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Muscle strain... in my glute!

post #1 of 6
Thread Starter 

Hey all,

 

About two and a half weeks ago I was going down a hill on a GT snow racer and flailed awkwardly off a jump. I felt some pain immediately in the right glute area, and it was pretty rough climbing up the hill and walking around. I iced it when I got home, and continued to do so for a few days. I stopped exercising, except for some upper body stuff and some stretches, and every now and then I would apply heat. The last couple of days I could still notice that something wasn't quite right when walking up stairs or crouching down in a weird position, but overall it was in pretty good shape. Today I was feeling good so I decided to play some ultimate frisbee (go ahead and laugh), but the pain slowly came back. It's not even remotely as bad as it was a few weeks back, but I still feel like I gone back a few steps. Reason why I'm concerned is that I have a big ski trip planned for the Feb 18th weekend so around two and a half weeks from now.

 

Does anyone have any tips/advice/suggestions to get my glute into top shape? Should I keep applying heat and doing stretches? Any specific exercises I should be doing? Has anyone been though a similar situation? I just hope I'll be good to go as this is likely the only time I'll get out this year.

 

All responses are welcome! Thanks!

post #2 of 6

Foam roll it and massage.  Active recovery works for me.  Start with walking.  Move towards more serious range of motion.  Then towards exercise if you can.

 

You gotta keep moving, if you can.

 

How old and fitness level would be helpful.

post #3 of 6

Foam rolling an area that is inflamed is actually a bad idea. You should foam roll around the area - but not ON the area. Rolling and massaging on the area can lead to further irritation and inflammation. 

 

Also, ditch the heat in favour of ice. I like this line from the slide show in the lobby of the sports therapy clinic where I work: "unless its frostbite, use ice". Of course that's a bit of an exaggeration - there will be some situations that call for heat. But not many.

 

Most importantly - go see a professional. My preference is for athletic therapists, but physios and chiros can also be helpful. If you want fast recovery, manual therapy is your best approach. 

 

Elsbeth

post #4 of 6
Thread Starter 

Thanks for the responses!

 

I'm 21, 5'10, 160, probably moderate fitness level. I'm pretty lean and the last few months I haven't been going to the gym as much as I'd like to.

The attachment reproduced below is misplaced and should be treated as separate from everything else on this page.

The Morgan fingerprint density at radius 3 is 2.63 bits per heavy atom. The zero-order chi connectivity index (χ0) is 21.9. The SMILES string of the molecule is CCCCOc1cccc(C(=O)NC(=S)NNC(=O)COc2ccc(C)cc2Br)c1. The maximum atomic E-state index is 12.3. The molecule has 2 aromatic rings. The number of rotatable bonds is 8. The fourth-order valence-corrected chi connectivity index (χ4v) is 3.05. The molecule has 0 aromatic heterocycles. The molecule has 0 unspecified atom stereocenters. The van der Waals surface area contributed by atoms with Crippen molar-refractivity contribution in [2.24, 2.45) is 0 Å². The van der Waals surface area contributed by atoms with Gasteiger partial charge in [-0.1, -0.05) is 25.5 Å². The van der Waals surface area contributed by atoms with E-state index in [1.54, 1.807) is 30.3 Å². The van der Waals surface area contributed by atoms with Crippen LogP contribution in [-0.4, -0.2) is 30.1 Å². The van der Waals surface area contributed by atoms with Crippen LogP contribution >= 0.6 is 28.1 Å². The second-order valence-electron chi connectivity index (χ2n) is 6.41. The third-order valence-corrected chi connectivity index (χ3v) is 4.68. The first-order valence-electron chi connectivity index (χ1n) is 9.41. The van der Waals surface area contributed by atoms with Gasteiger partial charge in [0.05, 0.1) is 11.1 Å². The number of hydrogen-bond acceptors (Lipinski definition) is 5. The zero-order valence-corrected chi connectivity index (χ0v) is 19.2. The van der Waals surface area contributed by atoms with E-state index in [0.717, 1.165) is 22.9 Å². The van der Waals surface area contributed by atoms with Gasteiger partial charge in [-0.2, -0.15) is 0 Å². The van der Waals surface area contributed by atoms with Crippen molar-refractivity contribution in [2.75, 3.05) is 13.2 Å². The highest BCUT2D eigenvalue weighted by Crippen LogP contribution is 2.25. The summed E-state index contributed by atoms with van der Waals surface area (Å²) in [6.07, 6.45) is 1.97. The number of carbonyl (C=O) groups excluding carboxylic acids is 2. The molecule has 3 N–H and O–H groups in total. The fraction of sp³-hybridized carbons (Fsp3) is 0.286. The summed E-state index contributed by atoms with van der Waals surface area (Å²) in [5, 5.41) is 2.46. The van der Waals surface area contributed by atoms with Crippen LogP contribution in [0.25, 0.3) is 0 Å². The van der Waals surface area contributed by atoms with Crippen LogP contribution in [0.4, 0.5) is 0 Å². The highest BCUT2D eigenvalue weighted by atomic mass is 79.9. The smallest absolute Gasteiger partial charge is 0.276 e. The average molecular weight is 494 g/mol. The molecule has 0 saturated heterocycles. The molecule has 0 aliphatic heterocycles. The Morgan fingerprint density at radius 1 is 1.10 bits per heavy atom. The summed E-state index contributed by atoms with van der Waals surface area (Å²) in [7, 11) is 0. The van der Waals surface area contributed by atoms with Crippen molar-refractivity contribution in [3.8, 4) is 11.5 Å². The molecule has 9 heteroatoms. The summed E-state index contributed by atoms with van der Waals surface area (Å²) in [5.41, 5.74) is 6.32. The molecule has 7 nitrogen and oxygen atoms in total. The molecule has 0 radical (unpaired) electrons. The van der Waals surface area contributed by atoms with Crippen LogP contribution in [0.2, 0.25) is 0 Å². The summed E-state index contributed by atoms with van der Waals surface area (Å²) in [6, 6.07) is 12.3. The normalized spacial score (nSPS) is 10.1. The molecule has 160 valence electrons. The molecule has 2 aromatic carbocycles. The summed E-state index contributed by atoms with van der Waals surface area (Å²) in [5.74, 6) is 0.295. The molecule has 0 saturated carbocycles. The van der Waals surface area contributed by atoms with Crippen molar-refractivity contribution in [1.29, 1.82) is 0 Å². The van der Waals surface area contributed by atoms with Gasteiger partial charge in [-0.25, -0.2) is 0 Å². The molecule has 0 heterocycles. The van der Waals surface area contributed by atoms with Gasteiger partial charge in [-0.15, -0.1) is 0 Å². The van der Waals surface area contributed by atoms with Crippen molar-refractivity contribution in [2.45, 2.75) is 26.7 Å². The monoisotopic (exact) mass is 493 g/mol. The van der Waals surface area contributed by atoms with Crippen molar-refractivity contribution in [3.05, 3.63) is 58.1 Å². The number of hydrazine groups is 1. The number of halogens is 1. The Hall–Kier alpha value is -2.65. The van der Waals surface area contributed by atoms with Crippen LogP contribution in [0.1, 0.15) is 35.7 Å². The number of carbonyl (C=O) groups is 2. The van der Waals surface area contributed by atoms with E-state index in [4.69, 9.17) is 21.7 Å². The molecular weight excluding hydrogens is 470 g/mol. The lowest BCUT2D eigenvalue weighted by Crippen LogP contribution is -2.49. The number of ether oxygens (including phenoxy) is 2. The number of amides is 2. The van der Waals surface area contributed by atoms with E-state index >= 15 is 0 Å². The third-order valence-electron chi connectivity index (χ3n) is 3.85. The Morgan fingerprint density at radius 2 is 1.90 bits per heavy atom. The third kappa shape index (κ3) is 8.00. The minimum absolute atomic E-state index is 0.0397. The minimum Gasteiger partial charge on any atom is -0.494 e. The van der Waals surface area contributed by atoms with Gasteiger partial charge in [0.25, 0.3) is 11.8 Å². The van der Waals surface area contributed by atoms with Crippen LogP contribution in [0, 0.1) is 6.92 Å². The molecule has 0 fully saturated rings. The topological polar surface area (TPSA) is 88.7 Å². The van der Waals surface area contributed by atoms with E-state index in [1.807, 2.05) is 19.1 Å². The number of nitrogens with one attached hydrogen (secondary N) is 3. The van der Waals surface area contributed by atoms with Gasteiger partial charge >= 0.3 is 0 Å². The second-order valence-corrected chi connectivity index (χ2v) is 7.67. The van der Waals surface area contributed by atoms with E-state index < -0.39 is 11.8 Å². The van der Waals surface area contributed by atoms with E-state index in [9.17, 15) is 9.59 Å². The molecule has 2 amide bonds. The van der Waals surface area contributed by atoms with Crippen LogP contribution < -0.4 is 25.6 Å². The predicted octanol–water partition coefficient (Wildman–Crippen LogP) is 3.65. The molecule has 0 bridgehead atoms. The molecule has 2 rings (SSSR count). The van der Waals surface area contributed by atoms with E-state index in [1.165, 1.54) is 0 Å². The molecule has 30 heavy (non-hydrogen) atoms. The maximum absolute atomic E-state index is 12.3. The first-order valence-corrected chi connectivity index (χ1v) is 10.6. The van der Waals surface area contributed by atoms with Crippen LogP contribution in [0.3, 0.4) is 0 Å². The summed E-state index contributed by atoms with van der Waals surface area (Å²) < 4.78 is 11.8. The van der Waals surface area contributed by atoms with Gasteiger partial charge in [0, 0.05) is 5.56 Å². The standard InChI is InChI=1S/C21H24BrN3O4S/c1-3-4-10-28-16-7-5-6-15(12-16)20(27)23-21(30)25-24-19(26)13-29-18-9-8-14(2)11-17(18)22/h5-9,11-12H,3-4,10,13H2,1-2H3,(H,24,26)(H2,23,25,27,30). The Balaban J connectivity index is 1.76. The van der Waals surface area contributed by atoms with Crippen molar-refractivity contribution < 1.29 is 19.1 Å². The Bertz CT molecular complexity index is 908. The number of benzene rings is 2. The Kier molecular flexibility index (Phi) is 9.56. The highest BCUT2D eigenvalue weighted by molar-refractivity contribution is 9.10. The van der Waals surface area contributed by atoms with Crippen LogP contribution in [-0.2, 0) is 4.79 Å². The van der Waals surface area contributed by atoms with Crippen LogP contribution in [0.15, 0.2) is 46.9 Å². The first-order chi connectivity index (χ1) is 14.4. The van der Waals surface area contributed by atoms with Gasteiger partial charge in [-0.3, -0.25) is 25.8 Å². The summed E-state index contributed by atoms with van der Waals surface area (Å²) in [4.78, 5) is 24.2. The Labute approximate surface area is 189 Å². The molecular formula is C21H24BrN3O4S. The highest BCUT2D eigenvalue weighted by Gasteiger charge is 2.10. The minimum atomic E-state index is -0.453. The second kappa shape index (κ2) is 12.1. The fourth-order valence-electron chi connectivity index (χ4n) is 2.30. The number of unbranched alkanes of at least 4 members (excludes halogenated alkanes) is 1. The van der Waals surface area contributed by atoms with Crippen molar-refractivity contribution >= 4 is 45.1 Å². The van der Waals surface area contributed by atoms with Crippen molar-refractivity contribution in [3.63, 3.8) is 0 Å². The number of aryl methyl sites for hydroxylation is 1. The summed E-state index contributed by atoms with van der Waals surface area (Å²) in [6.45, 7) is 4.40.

I'll try and see a physio later this week. In the mean time, just keep it iced and try the foam roller (around the muscle)? Should I keep doing stretches? I walk a fair bit every day, but I guess it doesn't really affect the muscle that much. I can feel discomfort usually when I use just the right leg for something (often by accident). Skiing is pretty intense on the glutes though :(

post #5 of 6

 

Quote:
Originally Posted by cgibs View Post

Thanks for the responses!

 

I'm 21, 5'10, 160, probably moderate fitness level. I'm pretty lean and the last few months I haven't been going to the gym as much as I'd like to.

 

I'll try and see a physio later this week. In the mean time, just keep it iced and try the foam roller (around the muscle)? Should I keep doing stretches? I walk a fair bit every day, but I guess it doesn't really affect the muscle that much. I can feel discomfort usually when I use just the right leg for something (often by accident). Skiing is pretty intense on the glutes though :(


definitely keep walking - you want to use it! Stretching may be fine but it depends. One of the good things about going to a physio is that they will be able to examine you and then help to guide you in terms of what you should do. Hard to do so via the internet! Plus, I'm a lowly strength coach, so even in person, you'd want a physio, sports med doc, or athletic therapist's input. 

 

for foam rolling - the physio may give you the okay to roll on the tender area, but until that time, generally think about rolling all the surrounding muscles, but not the inflamed one. Roll the other glute and other leg too as injury to one side often results in tightness on the other side. 

 

for stretching - I'd say if you do it, keep it gentle and listen to your body. If stretching makes it worse, then don't do it.  

 

Good luck!

 

Elsbeth

post #6 of 6
Thread Starter 

So I went to the physiotherapist and learned that the muscle is the piriformis, a small muscle in the butt. I have a bunch of exercises and stretches to perform that will keep the muscle loose and work the glutes around it so the piriformis takes on a bit less work. The muscle feels pretty good except for those odd times when I step the wrong way or put too much weight on it. I haven't done anything as intensive as skiing yet though, so I hope it will be ok in a week and a half... In the mean time I'll just keep at it I spose.

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